One thing that came as a surprise to me upon coming to my village is that as “casual” as it may seem to have so many social interactions and side conversations during my work day (what American bosses would frown upon as “personal conversations”), they are, in fact, adding to my work experience by learning about the community, the culture, and language through our “water-cooler” chats. I have learned to appreciate these conversations and include them as integral parts of my workday; these interactions help me understand the community better and allow them to understand me as well. But as nice as these chats are, they are exhausting. It takes so much more energy to choose my words carefully, clear up my diction and annunciation, and use phrases that a foreign English speaker would understand, avoiding any colloquialisms.

Before I know it, my day’s finished, I’m exhausted, and I prepare to go home, ready to do it again the next day. Thankfully, as routine as my “rounds” are at each school and in the community, I am thankful for the variety of the day: the conversations I will have, who will ask for my assistance, or which projects will take priority for the day. The routine keeps me sane and level-headed, but the variety makes time just fly by. ◊ Salang Sentle—Stay Well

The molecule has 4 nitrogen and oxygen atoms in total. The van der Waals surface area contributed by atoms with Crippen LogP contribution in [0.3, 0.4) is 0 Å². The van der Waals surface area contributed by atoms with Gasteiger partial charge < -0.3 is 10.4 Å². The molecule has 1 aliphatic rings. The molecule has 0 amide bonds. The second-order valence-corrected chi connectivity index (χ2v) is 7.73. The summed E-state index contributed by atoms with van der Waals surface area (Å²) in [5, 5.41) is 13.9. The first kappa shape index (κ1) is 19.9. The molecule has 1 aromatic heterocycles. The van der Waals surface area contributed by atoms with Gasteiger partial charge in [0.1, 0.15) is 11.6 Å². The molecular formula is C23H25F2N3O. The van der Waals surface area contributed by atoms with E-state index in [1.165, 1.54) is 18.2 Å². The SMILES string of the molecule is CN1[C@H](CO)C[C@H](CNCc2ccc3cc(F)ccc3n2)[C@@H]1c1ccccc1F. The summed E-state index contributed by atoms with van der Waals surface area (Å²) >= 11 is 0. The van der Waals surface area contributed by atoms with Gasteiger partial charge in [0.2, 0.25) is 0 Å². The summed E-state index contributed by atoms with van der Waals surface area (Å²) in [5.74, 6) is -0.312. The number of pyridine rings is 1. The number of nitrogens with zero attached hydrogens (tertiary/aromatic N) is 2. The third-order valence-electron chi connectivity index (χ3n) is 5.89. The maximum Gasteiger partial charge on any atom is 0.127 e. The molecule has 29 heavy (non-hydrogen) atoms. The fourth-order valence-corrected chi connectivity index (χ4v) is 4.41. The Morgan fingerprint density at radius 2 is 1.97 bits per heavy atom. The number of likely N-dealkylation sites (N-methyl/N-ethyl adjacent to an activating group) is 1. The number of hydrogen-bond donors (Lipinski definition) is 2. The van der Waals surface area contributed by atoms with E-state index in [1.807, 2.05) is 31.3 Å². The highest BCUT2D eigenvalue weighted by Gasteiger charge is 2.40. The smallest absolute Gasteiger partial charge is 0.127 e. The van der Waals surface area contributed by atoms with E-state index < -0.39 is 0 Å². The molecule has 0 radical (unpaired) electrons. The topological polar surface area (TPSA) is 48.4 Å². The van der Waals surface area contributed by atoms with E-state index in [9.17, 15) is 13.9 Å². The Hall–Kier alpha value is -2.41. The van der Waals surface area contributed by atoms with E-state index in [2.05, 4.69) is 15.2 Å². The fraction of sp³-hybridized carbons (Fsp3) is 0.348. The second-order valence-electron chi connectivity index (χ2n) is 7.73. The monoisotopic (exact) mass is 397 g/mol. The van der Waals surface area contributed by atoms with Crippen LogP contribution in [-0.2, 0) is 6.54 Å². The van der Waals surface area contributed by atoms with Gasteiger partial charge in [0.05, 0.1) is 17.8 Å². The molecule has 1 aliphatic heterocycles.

Friday, May 14, 2010

The Unlucky St. Patty’s Day

I found this blog sitting all alone, tucked away in the dark crevasses of my computer. Perhaps out of sheer neglect or more likely out of memory suppression, I forgot to post this blog I share with you now. Here it is, two months late; yet it’s still just as laughable at the irony of my misfortunes on a day that should be bringing good luck.


How many disastrous things can go wrong in a day, let me count the ways…

One—I woke up in pain from a reoccurring ailment that just wouldn’t leave me alone.

Two—I felt slightly nauseous from the medication meant to relieve the pain.

P1110843 (240x180) Three—I got out of bed and stepped on a small, prickly thorn that I wrote about in Animal House, back in March. So far so great. Not.





(At this point, the morning’s not going as well as one might conclude.)



image I made it to school without a piano falling on me or falling into quicksand, luckily.





Four—my grade 10 learners were absolutely wild and uncontrollable in Physical Science class when I arrived. They were yelling and upset that I wasn’t in class the other day, because I had to go to Vryburg for the medication last minute. I informed the staff and principal, but the word must not have gotten to them. P1120648 (180x240)So, when I didn’t show up for the planned lab experiment I promised them, they sure let me have it that morning. Then, I explained that they had a test in two days, which evidently they were not informed about either. They were not happy campers and became very obstinate and difficult to work with for the rest of the—not one, but two—periods I had with them. They also didn’t like the fact that we had to reschedule the lab experiment for Saturday because there was no other time to do it.